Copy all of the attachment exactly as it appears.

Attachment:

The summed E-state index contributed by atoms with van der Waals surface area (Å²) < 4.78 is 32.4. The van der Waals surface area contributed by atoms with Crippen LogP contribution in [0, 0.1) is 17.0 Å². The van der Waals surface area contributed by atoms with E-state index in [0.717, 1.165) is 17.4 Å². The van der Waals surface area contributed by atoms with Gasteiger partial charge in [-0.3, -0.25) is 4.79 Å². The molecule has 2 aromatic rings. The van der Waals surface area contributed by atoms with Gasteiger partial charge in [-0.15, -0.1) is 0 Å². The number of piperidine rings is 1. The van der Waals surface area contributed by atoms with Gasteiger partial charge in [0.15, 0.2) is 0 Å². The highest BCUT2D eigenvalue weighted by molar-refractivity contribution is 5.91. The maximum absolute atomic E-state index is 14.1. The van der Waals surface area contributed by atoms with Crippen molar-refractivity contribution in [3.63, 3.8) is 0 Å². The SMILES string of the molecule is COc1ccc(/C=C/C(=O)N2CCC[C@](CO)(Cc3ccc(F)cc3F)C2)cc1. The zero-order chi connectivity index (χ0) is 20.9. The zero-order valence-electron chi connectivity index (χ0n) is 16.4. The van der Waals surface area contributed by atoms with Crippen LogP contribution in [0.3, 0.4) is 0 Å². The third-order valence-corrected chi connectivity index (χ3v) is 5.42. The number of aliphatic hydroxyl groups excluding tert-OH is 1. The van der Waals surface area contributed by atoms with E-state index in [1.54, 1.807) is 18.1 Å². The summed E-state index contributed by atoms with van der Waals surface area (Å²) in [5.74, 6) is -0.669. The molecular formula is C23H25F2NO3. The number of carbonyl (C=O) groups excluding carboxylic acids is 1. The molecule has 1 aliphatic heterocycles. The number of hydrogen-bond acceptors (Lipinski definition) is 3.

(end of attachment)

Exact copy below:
The summed E-state index contributed by atoms with van der Waals surface area (Å²) < 4.78 is 32.4. The van der Waals surface area contributed by atoms with Crippen LogP contribution in [0, 0.1) is 17.0 Å². The van der Waals surface area contributed by atoms with E-state index in [0.717, 1.165) is 17.4 Å². The van der Waals surface area contributed by atoms with Gasteiger partial charge in [-0.3, -0.25) is 4.79 Å². The molecule has 2 aromatic rings. The van der Waals surface area contributed by atoms with Gasteiger partial charge in [-0.15, -0.1) is 0 Å². The number of piperidine rings is 1. The van der Waals surface area contributed by atoms with Gasteiger partial charge in [0.15, 0.2) is 0 Å². The highest BCUT2D eigenvalue weighted by molar-refractivity contribution is 5.91. The maximum absolute atomic E-state index is 14.1. The van der Waals surface area contributed by atoms with Crippen molar-refractivity contribution in [3.63, 3.8) is 0 Å². The SMILES string of the molecule is COc1ccc(/C=C/C(=O)N2CCC[C@](CO)(Cc3ccc(F)cc3F)C2)cc1. The zero-order chi connectivity index (χ0) is 20.9. The zero-order valence-electron chi connectivity index (χ0n) is 16.4. The van der Waals surface area contributed by atoms with Crippen LogP contribution in [0.3, 0.4) is 0 Å². The third-order valence-corrected chi connectivity index (χ3v) is 5.42. The number of aliphatic hydroxyl groups excluding tert-OH is 1. The van der Waals surface area contributed by atoms with E-state index in [1.54, 1.807) is 18.1 Å². The summed E-state index contributed by atoms with van der Waals surface area (Å²) in [5.74, 6) is -0.669. The molecular formula is C23H25F2NO3. The number of carbonyl (C=O) groups excluding carboxylic acids is 1. The molecule has 1 aliphatic heterocycles. The number of hydrogen-bond acceptors (Lipinski definition) is 3.